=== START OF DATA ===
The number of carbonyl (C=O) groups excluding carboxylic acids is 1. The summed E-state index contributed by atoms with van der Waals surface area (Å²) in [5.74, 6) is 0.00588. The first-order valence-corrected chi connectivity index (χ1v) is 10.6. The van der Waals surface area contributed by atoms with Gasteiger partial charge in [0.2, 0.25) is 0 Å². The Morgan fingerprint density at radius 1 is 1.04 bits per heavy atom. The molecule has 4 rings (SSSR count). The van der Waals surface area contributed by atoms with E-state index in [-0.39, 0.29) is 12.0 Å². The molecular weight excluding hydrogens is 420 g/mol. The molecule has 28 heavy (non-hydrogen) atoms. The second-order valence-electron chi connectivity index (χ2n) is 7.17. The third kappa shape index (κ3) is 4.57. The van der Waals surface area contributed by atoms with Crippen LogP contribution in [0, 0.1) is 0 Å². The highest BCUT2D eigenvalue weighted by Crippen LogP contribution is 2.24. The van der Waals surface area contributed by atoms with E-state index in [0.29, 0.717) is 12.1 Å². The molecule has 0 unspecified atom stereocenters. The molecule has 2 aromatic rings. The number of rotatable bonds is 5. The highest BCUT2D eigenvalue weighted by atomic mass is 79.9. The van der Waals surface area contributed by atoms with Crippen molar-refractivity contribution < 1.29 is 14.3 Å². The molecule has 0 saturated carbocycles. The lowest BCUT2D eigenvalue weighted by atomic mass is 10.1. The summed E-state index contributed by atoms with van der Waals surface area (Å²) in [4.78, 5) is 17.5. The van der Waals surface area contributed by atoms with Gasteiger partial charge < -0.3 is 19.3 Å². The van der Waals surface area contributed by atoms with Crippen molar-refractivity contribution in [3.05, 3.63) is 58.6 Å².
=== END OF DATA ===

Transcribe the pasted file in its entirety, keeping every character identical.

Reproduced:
The number of carbonyl (C=O) groups excluding carboxylic acids is 1. The summed E-state index contributed by atoms with van der Waals surface area (Å²) in [5.74, 6) is 0.00588. The first-order valence-corrected chi connectivity index (χ1v) is 10.6. The van der Waals surface area contributed by atoms with Gasteiger partial charge in [0.2, 0.25) is 0 Å². The Morgan fingerprint density at radius 1 is 1.04 bits per heavy atom. The molecule has 4 rings (SSSR count). The van der Waals surface area contributed by atoms with E-state index in [-0.39, 0.29) is 12.0 Å². The molecular weight excluding hydrogens is 420 g/mol. The molecule has 28 heavy (non-hydrogen) atoms. The second-order valence-electron chi connectivity index (χ2n) is 7.17. The third kappa shape index (κ3) is 4.57. The van der Waals surface area contributed by atoms with Crippen LogP contribution in [0, 0.1) is 0 Å². The highest BCUT2D eigenvalue weighted by Crippen LogP contribution is 2.24. The van der Waals surface area contributed by atoms with E-state index in [0.29, 0.717) is 12.1 Å². The molecule has 0 unspecified atom stereocenters. The molecule has 2 aromatic rings. The number of rotatable bonds is 5. The highest BCUT2D eigenvalue weighted by atomic mass is 79.9. The van der Waals surface area contributed by atoms with Crippen molar-refractivity contribution < 1.29 is 14.3 Å². The molecule has 0 saturated carbocycles. The lowest BCUT2D eigenvalue weighted by atomic mass is 10.1. The summed E-state index contributed by atoms with van der Waals surface area (Å²) in [4.78, 5) is 17.5. The van der Waals surface area contributed by atoms with Gasteiger partial charge < -0.3 is 19.3 Å². The van der Waals surface area contributed by atoms with Crippen molar-refractivity contribution in [3.05, 3.63) is 58.6 Å².